3. Indigenization of Western art: This is done through a variety of ways such as creating Indigenous characters within existing franchises such as DC or Marvel, translations of popular movies as a means of language preservation (A New Hope, etc.).

     4.Identiy expression, joy, and visibility: The complexities of intersecting identities go far beyond the western constructed terminology and methodology used to capture it. Queer and Indigenous identities are shown through art forms like drag, fashion, photography, and painting. This art is activism, and these artists are decolonizing the digital sphere through their claiming of space. Understanding the depth and context of identity before trying to study it helps prevent some subconsciously rooted western bias. It is further used to show positive and unwavering confidence in identity and taking of space.

          5. Identity invisibility: On the flip side, many of these artists face hardship and unacceptance both from society as a whole and at times even their own tribes. Though much of this homophobia is rooted in white Settler colonialism, more specifically Christianity, it still left many of these artists struggling to find space within their own community. Furthermore, much of the construction and understanding of queer experience and politics is western constructed, including the terminology and labels and even the "coming-out" experience. In the annotated bibliography, there are a few readings that will show how Indigenous LGBTQ+ people's experience is defined as a "coming-in" and the language portion shows the complexity and lack of commonality on labels. These artists at times are caught in between two spaces that are not always designed for them, which is why they carve their own space in part by highlighting this unique space.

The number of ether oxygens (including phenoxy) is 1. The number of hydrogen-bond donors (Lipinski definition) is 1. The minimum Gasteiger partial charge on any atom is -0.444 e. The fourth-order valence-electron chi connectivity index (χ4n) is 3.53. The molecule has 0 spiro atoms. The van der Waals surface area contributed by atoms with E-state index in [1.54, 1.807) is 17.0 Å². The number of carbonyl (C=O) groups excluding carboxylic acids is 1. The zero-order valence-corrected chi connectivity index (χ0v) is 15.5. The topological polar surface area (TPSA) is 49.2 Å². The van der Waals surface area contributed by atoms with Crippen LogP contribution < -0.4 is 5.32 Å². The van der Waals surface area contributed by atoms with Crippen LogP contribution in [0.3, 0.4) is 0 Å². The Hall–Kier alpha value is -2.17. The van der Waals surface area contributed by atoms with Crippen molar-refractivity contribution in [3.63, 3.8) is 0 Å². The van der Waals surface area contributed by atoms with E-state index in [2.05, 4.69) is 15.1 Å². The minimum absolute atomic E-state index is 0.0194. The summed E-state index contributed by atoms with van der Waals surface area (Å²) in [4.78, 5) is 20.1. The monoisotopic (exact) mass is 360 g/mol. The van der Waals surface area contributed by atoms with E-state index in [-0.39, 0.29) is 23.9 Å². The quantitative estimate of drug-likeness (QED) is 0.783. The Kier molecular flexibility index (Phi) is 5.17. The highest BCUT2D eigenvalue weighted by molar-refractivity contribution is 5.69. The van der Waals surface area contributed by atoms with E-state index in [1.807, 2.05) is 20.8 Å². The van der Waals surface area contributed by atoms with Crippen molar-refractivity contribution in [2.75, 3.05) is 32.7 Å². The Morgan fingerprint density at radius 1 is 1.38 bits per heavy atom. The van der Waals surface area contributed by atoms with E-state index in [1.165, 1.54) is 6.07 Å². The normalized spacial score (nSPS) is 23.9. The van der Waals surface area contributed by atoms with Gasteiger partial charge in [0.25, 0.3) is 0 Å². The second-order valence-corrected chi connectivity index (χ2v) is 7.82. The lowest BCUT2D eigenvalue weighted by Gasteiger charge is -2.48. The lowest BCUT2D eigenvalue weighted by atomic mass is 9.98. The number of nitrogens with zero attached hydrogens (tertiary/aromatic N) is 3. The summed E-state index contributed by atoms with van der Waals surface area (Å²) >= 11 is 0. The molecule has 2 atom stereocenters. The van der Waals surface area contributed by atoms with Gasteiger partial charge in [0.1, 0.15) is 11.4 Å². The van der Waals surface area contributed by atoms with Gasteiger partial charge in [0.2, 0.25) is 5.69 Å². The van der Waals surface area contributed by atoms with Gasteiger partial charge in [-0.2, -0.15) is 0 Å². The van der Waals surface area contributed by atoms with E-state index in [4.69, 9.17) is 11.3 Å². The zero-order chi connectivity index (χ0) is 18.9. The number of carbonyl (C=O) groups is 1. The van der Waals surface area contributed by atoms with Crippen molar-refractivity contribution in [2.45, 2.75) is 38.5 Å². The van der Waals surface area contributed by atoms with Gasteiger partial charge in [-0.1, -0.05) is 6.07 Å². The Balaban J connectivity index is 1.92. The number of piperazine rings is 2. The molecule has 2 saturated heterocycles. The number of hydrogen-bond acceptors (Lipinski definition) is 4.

6. Humor, Humor, Humor: Even some of the heaviest aspects to study in Indigenous history have been used by tribal members, artists included. Through the nuance and type of joke may vary by experience and identity, expect to encounter a lot of humor and use it as a point to learn more. In other words, what's the punch behind the punchline?

           7. Other political issues: This further highlights the need to understand the history of Indigenous activism and the intersecting issues many activists tackle such as working with communities of color, environmental activism, and reproductive rights.

               8. Trauma: Whether it be struggles of mental health, racism, homophobia, substance abuse, or any other consequence of settler-colonialism, art is often used to express the struggles of the community and the roots of them.

               9. Any other art: Just because an artist has these identities does not mean they are limited to art about their identities or struggles. They make the art they want just like the artists doing it as a means of activism or presence.